Locally grown corn used for ethanol helps environment, local growers


Currently all cars in the U.S. can run on a 10 percent ethanol/90 percent gasoline blend.

“We believe the [Environmental Protection Agency] will mandate a higher ethanol requirement,” said Richard Ruebe, CEO of Illinois River Energy in Rochelle.

All cars on the road today can handle 13 percent ethanol, and with additional testing Ruebe said he believes that all cars will be proven to be able to handle 20 percent.

The corn grown in DeKalb has many different uses. Fifty percent is used to feed livestock, 20 percent is used to make ethanol, 19 percent is exported and 11 percent is used for human food, said Mike Hardt, DeKalb County Farm Bureau assistant manager.

Ethanol, which is fuel distilled from grain, is an alternative energy source for consumers looking to battle high gas prices.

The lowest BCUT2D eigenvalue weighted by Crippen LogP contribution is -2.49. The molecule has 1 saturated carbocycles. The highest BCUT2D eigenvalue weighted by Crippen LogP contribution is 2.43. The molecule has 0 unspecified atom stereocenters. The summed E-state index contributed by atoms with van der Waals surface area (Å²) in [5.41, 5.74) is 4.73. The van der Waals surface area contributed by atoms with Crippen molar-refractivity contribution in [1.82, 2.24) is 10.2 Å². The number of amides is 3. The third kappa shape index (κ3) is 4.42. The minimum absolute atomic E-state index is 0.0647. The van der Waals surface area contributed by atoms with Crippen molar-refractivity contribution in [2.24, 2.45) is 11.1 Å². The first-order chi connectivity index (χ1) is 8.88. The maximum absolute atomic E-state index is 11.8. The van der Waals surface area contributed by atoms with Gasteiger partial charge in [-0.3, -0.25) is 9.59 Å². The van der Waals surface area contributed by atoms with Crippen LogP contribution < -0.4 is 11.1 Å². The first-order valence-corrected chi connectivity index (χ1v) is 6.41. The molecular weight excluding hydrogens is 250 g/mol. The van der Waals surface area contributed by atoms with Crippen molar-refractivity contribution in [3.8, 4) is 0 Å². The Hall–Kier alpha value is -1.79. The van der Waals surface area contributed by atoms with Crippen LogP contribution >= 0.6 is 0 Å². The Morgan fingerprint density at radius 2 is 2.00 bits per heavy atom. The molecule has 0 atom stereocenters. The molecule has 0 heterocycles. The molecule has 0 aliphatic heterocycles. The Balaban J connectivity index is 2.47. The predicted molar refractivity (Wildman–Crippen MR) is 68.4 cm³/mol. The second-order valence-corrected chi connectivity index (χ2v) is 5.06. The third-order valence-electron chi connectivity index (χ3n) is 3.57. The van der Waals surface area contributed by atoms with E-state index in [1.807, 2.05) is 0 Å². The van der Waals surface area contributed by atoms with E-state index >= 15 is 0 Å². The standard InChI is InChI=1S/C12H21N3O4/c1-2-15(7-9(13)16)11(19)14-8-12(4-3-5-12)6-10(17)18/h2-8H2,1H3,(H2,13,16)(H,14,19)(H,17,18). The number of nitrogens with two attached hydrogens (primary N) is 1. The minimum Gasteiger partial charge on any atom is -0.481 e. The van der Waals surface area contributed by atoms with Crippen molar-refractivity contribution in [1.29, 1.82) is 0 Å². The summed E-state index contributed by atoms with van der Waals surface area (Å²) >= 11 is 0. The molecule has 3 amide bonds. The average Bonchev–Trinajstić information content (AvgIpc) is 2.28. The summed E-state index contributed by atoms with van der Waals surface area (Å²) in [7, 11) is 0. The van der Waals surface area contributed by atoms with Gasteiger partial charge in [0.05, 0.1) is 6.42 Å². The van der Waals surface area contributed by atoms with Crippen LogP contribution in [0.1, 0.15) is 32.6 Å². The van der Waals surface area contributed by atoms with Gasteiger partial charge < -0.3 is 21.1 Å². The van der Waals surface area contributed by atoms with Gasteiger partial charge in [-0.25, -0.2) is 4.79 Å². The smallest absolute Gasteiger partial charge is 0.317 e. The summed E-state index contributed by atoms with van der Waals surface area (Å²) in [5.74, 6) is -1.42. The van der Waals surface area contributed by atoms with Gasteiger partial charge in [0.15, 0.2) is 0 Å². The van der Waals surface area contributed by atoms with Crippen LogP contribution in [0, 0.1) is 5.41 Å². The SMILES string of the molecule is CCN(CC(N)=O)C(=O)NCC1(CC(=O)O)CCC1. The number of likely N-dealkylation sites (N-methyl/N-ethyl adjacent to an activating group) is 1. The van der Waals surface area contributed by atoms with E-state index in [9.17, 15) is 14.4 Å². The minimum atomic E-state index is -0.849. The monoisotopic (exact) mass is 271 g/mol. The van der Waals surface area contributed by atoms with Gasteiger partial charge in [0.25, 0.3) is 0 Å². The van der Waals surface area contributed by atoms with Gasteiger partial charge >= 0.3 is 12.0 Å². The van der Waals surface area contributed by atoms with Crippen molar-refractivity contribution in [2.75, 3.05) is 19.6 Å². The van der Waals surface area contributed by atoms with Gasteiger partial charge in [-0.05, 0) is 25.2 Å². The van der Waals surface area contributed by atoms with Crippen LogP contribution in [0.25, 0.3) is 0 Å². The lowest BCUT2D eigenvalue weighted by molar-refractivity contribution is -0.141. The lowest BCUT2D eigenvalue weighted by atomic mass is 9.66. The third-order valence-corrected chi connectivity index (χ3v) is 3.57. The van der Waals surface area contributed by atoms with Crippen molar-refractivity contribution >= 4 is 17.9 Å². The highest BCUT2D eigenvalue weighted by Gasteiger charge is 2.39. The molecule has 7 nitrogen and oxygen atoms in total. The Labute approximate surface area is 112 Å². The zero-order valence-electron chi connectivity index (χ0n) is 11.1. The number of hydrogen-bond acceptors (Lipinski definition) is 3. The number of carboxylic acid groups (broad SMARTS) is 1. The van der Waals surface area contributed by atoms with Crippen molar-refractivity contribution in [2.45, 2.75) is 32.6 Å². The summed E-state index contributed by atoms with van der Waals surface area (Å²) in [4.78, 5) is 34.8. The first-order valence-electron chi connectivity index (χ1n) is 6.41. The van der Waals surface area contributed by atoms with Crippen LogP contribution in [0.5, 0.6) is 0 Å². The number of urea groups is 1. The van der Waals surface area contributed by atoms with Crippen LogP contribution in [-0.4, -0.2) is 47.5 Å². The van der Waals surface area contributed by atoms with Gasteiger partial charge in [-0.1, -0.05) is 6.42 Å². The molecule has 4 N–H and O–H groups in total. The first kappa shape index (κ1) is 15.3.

Ethanol has been around for many years, and the recent spike in oil prices has pushed it into the forefront, Hardt said.

Currently, DeKalb has one location where ethanol can be purchased: the Hintzsche – Pacific Pride Station, 880 Peace Road.

“Because ethanol uses corn, it benefits rural corn growers,” said Rodney Weinzierl, Illinois Corn Growers Association executive director.

Illinois is the nation’s second largest producer of corn and produces 40 percent of the country’s ethanol, according to the Illinois Corn Growers Association Web site.

Ethanol is produced by processing corn, taking the parts needed (in this case, the starch) and saving the remaining parts for other uses.

Scientists are currently studying switch grasses and other cereal grains that might be able to provide more efficient ethanol production, but corn remains the most economical, Hardt said.

Local ethanol producer Illinois River Energy LCC in Rochelle is expanding from a 50 million gallon facility to a 100 million gallon facility and expects its expansion to be complete by April 2009, according to the Illinois River Energy Web site.

“No matter what you read or what you hear, the studies we’ve done have indicated that ethanol is a cleaner, greener fuel,” Ruebe said.